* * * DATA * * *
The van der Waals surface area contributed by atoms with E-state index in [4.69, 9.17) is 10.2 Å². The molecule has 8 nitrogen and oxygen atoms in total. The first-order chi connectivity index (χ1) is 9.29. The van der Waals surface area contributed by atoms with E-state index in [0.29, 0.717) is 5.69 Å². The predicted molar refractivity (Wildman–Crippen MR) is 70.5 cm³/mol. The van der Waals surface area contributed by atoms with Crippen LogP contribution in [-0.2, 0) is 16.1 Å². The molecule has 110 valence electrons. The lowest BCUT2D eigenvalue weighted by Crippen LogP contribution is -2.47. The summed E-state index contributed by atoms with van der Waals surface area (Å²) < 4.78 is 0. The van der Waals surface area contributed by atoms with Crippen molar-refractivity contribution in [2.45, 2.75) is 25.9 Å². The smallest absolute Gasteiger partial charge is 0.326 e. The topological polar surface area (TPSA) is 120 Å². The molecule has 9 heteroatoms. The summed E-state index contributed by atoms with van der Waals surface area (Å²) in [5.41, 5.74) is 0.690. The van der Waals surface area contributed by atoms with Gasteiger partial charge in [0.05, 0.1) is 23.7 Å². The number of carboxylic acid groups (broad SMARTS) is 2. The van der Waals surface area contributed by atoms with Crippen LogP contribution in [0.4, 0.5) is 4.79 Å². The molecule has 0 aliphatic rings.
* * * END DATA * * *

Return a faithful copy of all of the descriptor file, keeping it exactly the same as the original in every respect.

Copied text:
The van der Waals surface area contributed by atoms with E-state index in [4.69, 9.17) is 10.2 Å². The molecule has 8 nitrogen and oxygen atoms in total. The first-order chi connectivity index (χ1) is 9.29. The van der Waals surface area contributed by atoms with E-state index in [0.29, 0.717) is 5.69 Å². The predicted molar refractivity (Wildman–Crippen MR) is 70.5 cm³/mol. The van der Waals surface area contributed by atoms with Crippen LogP contribution in [-0.2, 0) is 16.1 Å². The molecule has 110 valence electrons. The lowest BCUT2D eigenvalue weighted by Crippen LogP contribution is -2.47. The summed E-state index contributed by atoms with van der Waals surface area (Å²) < 4.78 is 0. The van der Waals surface area contributed by atoms with Crippen molar-refractivity contribution in [2.45, 2.75) is 25.9 Å². The smallest absolute Gasteiger partial charge is 0.326 e. The topological polar surface area (TPSA) is 120 Å². The molecule has 9 heteroatoms. The summed E-state index contributed by atoms with van der Waals surface area (Å²) in [5.41, 5.74) is 0.690. The van der Waals surface area contributed by atoms with Gasteiger partial charge in [0.05, 0.1) is 23.7 Å². The number of carboxylic acid groups (broad SMARTS) is 2. The van der Waals surface area contributed by atoms with Crippen LogP contribution in [0.4, 0.5) is 4.79 Å². The molecule has 0 aliphatic rings.